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Emergent Literacy: Mmmm Yummy!

Mmmm Yummy!

Emergent Literacy Design

CTRD 3700



Rationale: This lesson aims to help student identify /m/, the phoneme represented by the letter M. Students will learn to recognize /m/ in spoken words by learning a meaningful representation, (rubbing their stomach and saying mmm-mmm yummy). Students will learn the letter symbol M by writing it, finding /m/ in words. Lastly, students will apply phoneme awareness with /m/ in phonetic cue reading by distinguishing rhyming words from beginning letters.

 

Materials: Primary paper, pencil, poster board with the phrase, “My Mom makes marvelous muffins”, poster with the letter M, white board, dry erase markers, “If you Give a Moose a Muffin” by Laura Numeroff

 

Procedures:

 

1. Start the lesson by telling students, “In our language, our spoken and written words are made up of many different letters. For every letter in our alphabet, we move our mouth in a different way to say that letter or word. Today we are going to learn the mouth move /m/. The mouth move /m/ is spelled with the letter M (show students the poster with the letter M).”

 

2. Show students the letter M poster and say, “ /m/ is the sound we make when we eat something very yummy and rub our stomach”. Say “Mmm-Mmm yummy”, while rubbing your stomach. “ Now I would like everyone to say “Mmm-Mmm yummy” and rub your tummy.” Allow class to do this a few times then say, “Did anyone notice what your mouth did when you said Mmm-Mmm?” “When we say /m/, we press our lips together, and it makes the /m/ sound.”

 

3. Teach students how to find /m/ in words by saying, “Now I am going to show you how to find /m/ in words. For example I will use the word ham, I am going to stretch ham out and say it very very slow. I would like everyone to listen for the /m/, like we heard when we said Mmm-Mmm yummy. Hhhh-aa-mmmm, did anyone else hear the /m/? I pressed my lips together, and produced the /m/ sound.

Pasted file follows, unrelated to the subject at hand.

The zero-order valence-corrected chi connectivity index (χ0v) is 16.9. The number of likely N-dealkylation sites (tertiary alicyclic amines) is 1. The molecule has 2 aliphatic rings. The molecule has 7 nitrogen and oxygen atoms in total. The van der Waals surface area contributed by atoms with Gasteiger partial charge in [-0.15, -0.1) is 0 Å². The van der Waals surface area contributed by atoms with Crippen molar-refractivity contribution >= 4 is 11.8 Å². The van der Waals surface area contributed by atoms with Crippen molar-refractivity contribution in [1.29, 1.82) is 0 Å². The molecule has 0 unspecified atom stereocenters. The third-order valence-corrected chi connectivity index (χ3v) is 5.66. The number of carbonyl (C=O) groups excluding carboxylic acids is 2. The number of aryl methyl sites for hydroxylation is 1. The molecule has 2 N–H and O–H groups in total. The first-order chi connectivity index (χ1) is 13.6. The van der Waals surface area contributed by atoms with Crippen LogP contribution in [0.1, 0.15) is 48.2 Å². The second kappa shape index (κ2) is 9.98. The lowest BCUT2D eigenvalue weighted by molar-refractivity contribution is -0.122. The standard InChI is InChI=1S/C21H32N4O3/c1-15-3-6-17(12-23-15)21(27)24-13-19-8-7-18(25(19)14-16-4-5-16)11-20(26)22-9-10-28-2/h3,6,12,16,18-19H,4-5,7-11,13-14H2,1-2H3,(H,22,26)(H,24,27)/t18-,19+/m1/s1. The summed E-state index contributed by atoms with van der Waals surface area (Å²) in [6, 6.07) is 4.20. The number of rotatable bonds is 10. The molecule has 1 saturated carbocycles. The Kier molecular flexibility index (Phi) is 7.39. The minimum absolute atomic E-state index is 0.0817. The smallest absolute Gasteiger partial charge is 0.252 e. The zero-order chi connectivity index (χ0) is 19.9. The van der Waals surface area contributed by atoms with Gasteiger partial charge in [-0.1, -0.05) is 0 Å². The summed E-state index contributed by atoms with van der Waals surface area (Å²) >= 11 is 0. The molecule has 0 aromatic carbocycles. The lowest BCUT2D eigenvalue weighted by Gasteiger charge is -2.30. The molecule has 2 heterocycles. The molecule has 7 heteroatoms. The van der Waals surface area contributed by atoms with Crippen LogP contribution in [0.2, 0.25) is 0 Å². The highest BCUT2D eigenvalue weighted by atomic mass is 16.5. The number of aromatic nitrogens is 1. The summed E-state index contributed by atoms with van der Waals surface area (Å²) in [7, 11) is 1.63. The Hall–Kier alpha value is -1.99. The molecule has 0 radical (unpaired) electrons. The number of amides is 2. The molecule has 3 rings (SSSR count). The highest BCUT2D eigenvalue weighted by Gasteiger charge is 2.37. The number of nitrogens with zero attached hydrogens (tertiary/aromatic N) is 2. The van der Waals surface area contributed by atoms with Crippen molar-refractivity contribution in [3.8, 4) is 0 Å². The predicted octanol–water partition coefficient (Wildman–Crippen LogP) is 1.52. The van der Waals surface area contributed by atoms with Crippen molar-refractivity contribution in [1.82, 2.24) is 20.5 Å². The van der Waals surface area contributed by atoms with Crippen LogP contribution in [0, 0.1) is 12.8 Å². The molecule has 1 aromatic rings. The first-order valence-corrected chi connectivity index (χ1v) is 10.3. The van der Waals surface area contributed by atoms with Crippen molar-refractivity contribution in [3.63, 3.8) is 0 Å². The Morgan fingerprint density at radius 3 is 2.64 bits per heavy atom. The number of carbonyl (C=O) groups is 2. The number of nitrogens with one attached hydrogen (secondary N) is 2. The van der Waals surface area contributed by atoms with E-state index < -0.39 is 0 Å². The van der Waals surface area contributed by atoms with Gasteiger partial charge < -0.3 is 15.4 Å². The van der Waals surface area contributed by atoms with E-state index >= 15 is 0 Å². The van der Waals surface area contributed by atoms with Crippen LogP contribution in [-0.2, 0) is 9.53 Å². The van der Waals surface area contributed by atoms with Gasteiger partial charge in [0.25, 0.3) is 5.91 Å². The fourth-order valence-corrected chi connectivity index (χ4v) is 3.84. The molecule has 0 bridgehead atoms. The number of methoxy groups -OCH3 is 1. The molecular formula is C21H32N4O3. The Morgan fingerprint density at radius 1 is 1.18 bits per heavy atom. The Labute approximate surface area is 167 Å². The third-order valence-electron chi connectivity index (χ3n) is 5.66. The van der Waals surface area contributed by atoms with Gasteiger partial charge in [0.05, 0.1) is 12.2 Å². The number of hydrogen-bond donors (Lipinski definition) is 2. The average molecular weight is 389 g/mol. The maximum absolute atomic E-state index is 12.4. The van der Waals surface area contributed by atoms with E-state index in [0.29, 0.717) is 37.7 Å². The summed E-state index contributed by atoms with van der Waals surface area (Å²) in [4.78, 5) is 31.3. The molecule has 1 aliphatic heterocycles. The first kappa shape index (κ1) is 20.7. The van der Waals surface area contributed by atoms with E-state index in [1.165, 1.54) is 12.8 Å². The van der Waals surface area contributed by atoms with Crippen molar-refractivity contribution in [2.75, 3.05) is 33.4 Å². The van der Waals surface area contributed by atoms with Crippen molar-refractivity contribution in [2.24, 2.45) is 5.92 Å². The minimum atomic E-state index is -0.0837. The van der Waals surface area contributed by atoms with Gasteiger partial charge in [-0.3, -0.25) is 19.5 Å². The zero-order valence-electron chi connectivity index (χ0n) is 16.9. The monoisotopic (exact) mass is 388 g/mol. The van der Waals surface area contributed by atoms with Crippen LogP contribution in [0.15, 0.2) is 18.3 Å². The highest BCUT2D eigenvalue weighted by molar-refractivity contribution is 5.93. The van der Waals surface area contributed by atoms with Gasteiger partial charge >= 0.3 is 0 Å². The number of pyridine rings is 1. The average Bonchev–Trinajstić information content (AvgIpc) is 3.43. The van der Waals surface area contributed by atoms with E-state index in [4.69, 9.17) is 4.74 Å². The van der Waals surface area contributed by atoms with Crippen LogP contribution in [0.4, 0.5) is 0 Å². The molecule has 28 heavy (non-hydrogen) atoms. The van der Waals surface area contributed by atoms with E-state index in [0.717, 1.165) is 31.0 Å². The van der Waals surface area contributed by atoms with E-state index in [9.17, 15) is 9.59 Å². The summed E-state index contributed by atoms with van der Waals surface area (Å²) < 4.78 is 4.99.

4. Take out the poster with the saying “My Mom makes marvelous muffins”, and say, “ Now that we are able to recognize /m/ in words, we are going to try a wacky tongue tickler.” Read the tongue tickler to students, have them say it with you, then have them repeat it on their own three times. Say it one more time for students and stretch the /m/ at the beginning of the words, then have them try.

 

5. Call on students to answer the following questions:

·         Do you hear /m/ in mom or dad?

·         Ketchup or mustard?

·         Moon or soon?

·         Yours or mine?

 

6. Have students take out primary paper and a pencil, and model how to draw a capital and lower case M on the white board. Say, "To write a lower case m, take your pencil and start at the dotted line, lets call it “the fence.” Go down to the sidewalk, then back up to the fence, making a bump when you bring your pencil back down to the sidewalk. Do this again, come back up to the fence and make another bump, then go back to the sidewalk. Please write five lower case m’s for me.”

 

7. Once everyone is finished, gather students and say, “ Today we are going to read the story If you Give a Moose a Muffin. In this story a young boy gives a silly moose a muffin, and the moose ends up wanting more and more! While I read the story I want everyone’s ears listening for /m/. Every time you hear /m/ I want you to rub your tummy like you did earlier.” Read the story to students, and watch for students rubbing their stomachs.

 

Assessment: Have students complete the worksheet found in the given link. Students must select the picture that begins with the letter M.

 

References:

 

Albright, Kasey: “Making M is Magnificent” http://www.auburn.edu/academic/education/reading_genie/doorways/albrightkel.htm

 

Boutwell, Allison “Yummy M” : http://www.auburn.edu/%7Eaib0001/boutwellEL.html

 

Assessment sheet: http://www.kidzone.ws/kindergarten/m-begins1.htm

 

Numeroff, Laura. “If You give a Moose a Muffin”. Harper Collins Publishing. 1991.


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